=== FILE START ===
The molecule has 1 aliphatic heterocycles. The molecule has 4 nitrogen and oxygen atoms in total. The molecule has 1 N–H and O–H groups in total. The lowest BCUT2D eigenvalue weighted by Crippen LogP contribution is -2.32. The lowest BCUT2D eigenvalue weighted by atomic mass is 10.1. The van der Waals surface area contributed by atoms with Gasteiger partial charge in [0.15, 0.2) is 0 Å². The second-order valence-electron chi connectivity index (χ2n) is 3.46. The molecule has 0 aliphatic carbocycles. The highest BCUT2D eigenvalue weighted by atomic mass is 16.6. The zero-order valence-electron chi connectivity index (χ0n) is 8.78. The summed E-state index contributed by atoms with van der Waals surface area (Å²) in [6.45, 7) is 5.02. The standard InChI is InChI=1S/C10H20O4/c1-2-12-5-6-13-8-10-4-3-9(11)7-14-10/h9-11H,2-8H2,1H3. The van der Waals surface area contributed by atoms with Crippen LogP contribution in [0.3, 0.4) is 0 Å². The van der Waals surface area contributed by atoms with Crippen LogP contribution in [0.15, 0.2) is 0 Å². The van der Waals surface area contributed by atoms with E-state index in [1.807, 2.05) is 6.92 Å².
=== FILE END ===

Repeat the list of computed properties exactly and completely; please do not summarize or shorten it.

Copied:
The molecule has 1 aliphatic heterocycles. The molecule has 4 nitrogen and oxygen atoms in total. The molecule has 1 N–H and O–H groups in total. The lowest BCUT2D eigenvalue weighted by Crippen LogP contribution is -2.32. The lowest BCUT2D eigenvalue weighted by atomic mass is 10.1. The van der Waals surface area contributed by atoms with Gasteiger partial charge in [0.15, 0.2) is 0 Å². The second-order valence-electron chi connectivity index (χ2n) is 3.46. The molecule has 0 aliphatic carbocycles. The highest BCUT2D eigenvalue weighted by atomic mass is 16.6. The zero-order valence-electron chi connectivity index (χ0n) is 8.78. The summed E-state index contributed by atoms with van der Waals surface area (Å²) in [6.45, 7) is 5.02. The standard InChI is InChI=1S/C10H20O4/c1-2-12-5-6-13-8-10-4-3-9(11)7-14-10/h9-11H,2-8H2,1H3. The van der Waals surface area contributed by atoms with Crippen LogP contribution in [0.3, 0.4) is 0 Å². The van der Waals surface area contributed by atoms with Crippen LogP contribution in [0.15, 0.2) is 0 Å². The van der Waals surface area contributed by atoms with E-state index in [1.807, 2.05) is 6.92 Å².